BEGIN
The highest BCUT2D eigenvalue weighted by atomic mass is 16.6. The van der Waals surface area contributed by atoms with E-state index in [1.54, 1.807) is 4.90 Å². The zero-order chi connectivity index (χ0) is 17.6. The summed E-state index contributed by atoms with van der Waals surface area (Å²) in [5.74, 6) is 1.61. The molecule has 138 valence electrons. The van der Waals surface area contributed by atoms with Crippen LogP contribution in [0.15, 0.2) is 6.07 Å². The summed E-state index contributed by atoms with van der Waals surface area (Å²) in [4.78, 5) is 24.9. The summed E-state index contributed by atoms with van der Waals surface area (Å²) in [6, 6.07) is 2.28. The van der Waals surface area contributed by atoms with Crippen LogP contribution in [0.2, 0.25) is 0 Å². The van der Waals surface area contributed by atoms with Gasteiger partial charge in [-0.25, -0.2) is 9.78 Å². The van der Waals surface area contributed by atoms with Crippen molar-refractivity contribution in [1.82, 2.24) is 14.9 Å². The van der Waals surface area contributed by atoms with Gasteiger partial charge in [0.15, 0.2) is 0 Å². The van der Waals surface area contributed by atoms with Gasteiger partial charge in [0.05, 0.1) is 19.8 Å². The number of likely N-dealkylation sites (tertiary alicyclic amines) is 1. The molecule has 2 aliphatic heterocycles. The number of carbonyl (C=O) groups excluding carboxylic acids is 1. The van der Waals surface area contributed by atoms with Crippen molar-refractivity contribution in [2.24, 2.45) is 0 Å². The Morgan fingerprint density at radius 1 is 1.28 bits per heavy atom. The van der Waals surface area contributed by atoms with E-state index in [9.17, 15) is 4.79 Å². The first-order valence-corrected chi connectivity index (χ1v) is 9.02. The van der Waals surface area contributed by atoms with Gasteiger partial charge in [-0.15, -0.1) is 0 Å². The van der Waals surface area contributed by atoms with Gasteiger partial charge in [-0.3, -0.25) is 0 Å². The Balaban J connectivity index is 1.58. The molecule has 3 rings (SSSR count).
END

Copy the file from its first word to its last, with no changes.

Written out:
The highest BCUT2D eigenvalue weighted by atomic mass is 16.6. The van der Waals surface area contributed by atoms with E-state index in [1.54, 1.807) is 4.90 Å². The zero-order chi connectivity index (χ0) is 17.6. The summed E-state index contributed by atoms with van der Waals surface area (Å²) in [5.74, 6) is 1.61. The molecule has 138 valence electrons. The van der Waals surface area contributed by atoms with Crippen LogP contribution in [0.15, 0.2) is 6.07 Å². The summed E-state index contributed by atoms with van der Waals surface area (Å²) in [4.78, 5) is 24.9. The summed E-state index contributed by atoms with van der Waals surface area (Å²) in [6, 6.07) is 2.28. The van der Waals surface area contributed by atoms with Crippen LogP contribution in [0.2, 0.25) is 0 Å². The van der Waals surface area contributed by atoms with Gasteiger partial charge in [-0.25, -0.2) is 9.78 Å². The van der Waals surface area contributed by atoms with Crippen molar-refractivity contribution in [1.82, 2.24) is 14.9 Å². The van der Waals surface area contributed by atoms with Gasteiger partial charge in [0.15, 0.2) is 0 Å². The van der Waals surface area contributed by atoms with Gasteiger partial charge in [0.05, 0.1) is 19.8 Å². The number of likely N-dealkylation sites (tertiary alicyclic amines) is 1. The molecule has 2 aliphatic heterocycles. The number of carbonyl (C=O) groups excluding carboxylic acids is 1. The van der Waals surface area contributed by atoms with Crippen molar-refractivity contribution in [2.24, 2.45) is 0 Å². The Morgan fingerprint density at radius 1 is 1.28 bits per heavy atom. The van der Waals surface area contributed by atoms with E-state index in [9.17, 15) is 4.79 Å². The first-order valence-corrected chi connectivity index (χ1v) is 9.02. The van der Waals surface area contributed by atoms with Gasteiger partial charge in [-0.15, -0.1) is 0 Å². The van der Waals surface area contributed by atoms with Gasteiger partial charge in [-0.3, -0.25) is 0 Å². The Balaban J connectivity index is 1.58. The molecule has 3 rings (SSSR count).